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Driving on Sunshine: Nissan Rolls Out Solar + Storage System
The venture, called Nissan Energy Solar, allows homeowners to generate, store and charge EVs with their own renewable energy, which can reduce household energy bills by an estimated 66 percent, the company touts.
"It enables UK homeowners to make significant savings on their household electricity bills, and become champions of sustainability and green technology," said Gareth Dunsmore, the electric vehicle director of Nissan Europe, in a statement.
"More than 880,000 people in the UK already use solar panels and this fully integrated solution brings a fresh opportunity to grow this number exponentially over the coming years."
The Japanese automaker's new offering allows UK customers to choose between a fully integrated solar and storage package or just the components alone. System prices start at around £3,800 (about $5,100). Notably, customers can pick between a storage system made of new batteries or old ones from Nissan electric vehicles.
This is a great move to give a "second life" to batteries that have degraded to a point where they are no longer suitable for the road but are useful for other purposes. Nissan and its affiliate 4R Energy Corporation recently showed how these lithium-ion batteries still have usable capacity by creating the Reborn Light, a solar-powered street lamp that uses recycled Leaf batteries to store excess energy.
Nissan enters a space dominated by Elon Musk's Tesla, which allows customers to buy solar panels, home battery storage systems and electric cars under one roof. After acquiring SolarCity, Musk noted that the purchase of the solar energy company was in the "pursuit of the same overarching goal of sustainable energy."
Although this is a nascent industry, it's important to have another player like Nissan aiding the decarbonization of the home and transportation sector, which is a major source of global climate-warming pollution. Daimler, the parent company of Mercedes-Benz, tried its own hand at residential batteries in 2016 but the program soon dissolved.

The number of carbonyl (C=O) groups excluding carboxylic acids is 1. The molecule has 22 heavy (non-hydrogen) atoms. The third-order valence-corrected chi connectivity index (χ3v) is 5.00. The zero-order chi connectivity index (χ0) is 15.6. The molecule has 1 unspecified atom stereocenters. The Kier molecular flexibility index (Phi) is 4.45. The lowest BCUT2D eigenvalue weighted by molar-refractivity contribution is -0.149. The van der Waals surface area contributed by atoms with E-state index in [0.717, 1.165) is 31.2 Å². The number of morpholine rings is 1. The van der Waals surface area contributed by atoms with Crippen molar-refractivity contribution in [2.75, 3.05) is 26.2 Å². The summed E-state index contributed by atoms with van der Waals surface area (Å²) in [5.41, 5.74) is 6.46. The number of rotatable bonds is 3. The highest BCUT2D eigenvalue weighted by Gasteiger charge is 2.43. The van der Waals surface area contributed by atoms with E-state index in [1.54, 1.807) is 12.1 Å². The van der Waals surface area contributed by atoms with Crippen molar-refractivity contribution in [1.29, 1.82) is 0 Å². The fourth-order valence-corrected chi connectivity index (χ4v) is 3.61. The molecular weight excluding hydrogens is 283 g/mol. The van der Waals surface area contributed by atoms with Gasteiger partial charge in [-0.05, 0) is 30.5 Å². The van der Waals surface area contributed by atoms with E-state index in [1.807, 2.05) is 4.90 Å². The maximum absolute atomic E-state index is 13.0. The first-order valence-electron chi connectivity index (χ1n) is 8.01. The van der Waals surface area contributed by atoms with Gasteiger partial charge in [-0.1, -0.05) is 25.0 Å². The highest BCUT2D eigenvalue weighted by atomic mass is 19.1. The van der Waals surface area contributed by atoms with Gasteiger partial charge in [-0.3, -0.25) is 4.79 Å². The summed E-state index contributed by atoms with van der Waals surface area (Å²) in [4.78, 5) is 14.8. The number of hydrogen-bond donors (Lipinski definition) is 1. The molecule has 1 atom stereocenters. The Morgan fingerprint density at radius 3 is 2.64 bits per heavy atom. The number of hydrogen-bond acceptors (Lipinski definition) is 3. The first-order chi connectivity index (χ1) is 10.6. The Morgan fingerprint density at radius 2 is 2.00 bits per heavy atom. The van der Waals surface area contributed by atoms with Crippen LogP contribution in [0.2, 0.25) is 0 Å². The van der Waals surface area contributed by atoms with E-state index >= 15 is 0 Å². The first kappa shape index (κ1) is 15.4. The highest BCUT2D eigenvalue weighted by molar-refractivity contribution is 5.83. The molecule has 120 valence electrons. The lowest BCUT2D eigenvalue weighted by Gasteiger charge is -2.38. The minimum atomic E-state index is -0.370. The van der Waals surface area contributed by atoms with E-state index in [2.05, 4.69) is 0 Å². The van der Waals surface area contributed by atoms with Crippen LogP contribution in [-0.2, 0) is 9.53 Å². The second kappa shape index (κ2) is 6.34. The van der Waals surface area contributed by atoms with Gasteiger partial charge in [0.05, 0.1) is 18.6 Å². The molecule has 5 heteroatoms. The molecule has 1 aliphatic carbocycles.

Impressively, Nissan is driving into the home energy market without backing from a traditional utility, the Telegraph reported.
"What you see today is something that is only powered by Nissan—it is the first time we are stepping into the energy space without an energy utility behind us," Francisco Carranza, the managing director of Nissan's energy services arm, explained.
The Drive reported that sales are limited to the UK, but Nissan said it may expand to other European countries.
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The Centers for Disease Control has emphasized that washing hands with soap and water is one of the most effective measures we can take in preventing the spread of COVID-19. However, millions of Americans in some of the most vulnerable communities face the prospect of having their water shut off during the lockdowns, according to The Guardian.
Aerial photos of the Sierra Nevada — the long mountain range stretching down the spine of California — showed rust-colored swathes following the state's record-breaking five-year drought that ended in 2016. The 100 million dead trees were one of the most visible examples of the ecological toll the drought had wrought.
Now, a few years later, we're starting to learn about how smaller, less noticeable species were affected.
Natthawat / Moment / Getty Images
Disinfectants and cleaners claiming to sanitize against the novel coronavirus have started to flood the market, raising concerns for the U.S. Environmental Protection Agency (EPA), which threatened legal recourse against retailers selling unregistered products, according to The New York Times.
The global coronavirus pandemic has thrown our daily routine into disarray. Billions are housebound, social contact is off-limits and an invisible virus makes up look at the outside world with suspicion. No surprise, then, that sustainability and the climate movement aren't exactly a priority for many these days.
By Molly Matthews Multedo
Livestock farming contributes to global warming, so eating less meat can be better for the climate.